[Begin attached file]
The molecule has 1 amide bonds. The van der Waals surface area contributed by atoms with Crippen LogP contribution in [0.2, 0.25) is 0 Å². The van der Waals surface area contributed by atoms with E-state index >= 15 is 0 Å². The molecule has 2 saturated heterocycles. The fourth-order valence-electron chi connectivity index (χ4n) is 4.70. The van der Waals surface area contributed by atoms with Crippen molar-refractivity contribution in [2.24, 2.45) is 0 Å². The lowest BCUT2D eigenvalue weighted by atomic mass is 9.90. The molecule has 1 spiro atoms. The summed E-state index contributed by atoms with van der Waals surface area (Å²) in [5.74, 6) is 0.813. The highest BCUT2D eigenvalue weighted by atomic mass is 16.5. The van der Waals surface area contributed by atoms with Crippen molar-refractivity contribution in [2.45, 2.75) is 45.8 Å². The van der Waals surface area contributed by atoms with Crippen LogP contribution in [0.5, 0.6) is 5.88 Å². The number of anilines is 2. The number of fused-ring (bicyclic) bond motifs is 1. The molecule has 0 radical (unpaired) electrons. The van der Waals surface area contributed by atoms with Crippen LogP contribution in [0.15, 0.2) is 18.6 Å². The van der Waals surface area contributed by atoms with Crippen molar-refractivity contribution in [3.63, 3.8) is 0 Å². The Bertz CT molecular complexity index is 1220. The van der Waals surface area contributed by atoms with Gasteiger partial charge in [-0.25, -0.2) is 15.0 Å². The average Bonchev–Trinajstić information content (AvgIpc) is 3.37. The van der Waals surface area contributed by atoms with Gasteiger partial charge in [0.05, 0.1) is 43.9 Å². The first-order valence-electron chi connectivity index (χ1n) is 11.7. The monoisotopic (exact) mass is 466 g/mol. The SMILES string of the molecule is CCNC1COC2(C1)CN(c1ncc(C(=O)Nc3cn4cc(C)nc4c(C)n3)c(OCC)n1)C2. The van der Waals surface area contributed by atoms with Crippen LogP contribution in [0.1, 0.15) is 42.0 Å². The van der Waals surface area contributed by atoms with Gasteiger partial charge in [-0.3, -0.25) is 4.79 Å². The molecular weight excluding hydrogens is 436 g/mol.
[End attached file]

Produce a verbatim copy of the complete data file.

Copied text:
The molecule has 1 amide bonds. The van der Waals surface area contributed by atoms with Crippen LogP contribution in [0.2, 0.25) is 0 Å². The van der Waals surface area contributed by atoms with E-state index >= 15 is 0 Å². The molecule has 2 saturated heterocycles. The fourth-order valence-electron chi connectivity index (χ4n) is 4.70. The van der Waals surface area contributed by atoms with Crippen molar-refractivity contribution in [2.24, 2.45) is 0 Å². The lowest BCUT2D eigenvalue weighted by atomic mass is 9.90. The molecule has 1 spiro atoms. The summed E-state index contributed by atoms with van der Waals surface area (Å²) in [5.74, 6) is 0.813. The highest BCUT2D eigenvalue weighted by atomic mass is 16.5. The van der Waals surface area contributed by atoms with Crippen molar-refractivity contribution in [2.45, 2.75) is 45.8 Å². The van der Waals surface area contributed by atoms with Crippen LogP contribution in [0.5, 0.6) is 5.88 Å². The number of anilines is 2. The number of fused-ring (bicyclic) bond motifs is 1. The molecule has 0 radical (unpaired) electrons. The van der Waals surface area contributed by atoms with Crippen LogP contribution in [0.15, 0.2) is 18.6 Å². The van der Waals surface area contributed by atoms with Crippen molar-refractivity contribution in [3.63, 3.8) is 0 Å². The Bertz CT molecular complexity index is 1220. The van der Waals surface area contributed by atoms with Gasteiger partial charge in [-0.25, -0.2) is 15.0 Å². The average Bonchev–Trinajstić information content (AvgIpc) is 3.37. The van der Waals surface area contributed by atoms with Gasteiger partial charge in [0.05, 0.1) is 43.9 Å². The first-order valence-electron chi connectivity index (χ1n) is 11.7. The monoisotopic (exact) mass is 466 g/mol. The SMILES string of the molecule is CCNC1COC2(C1)CN(c1ncc(C(=O)Nc3cn4cc(C)nc4c(C)n3)c(OCC)n1)C2. The van der Waals surface area contributed by atoms with Crippen LogP contribution in [0.1, 0.15) is 42.0 Å². The van der Waals surface area contributed by atoms with Gasteiger partial charge in [-0.3, -0.25) is 4.79 Å². The molecular weight excluding hydrogens is 436 g/mol.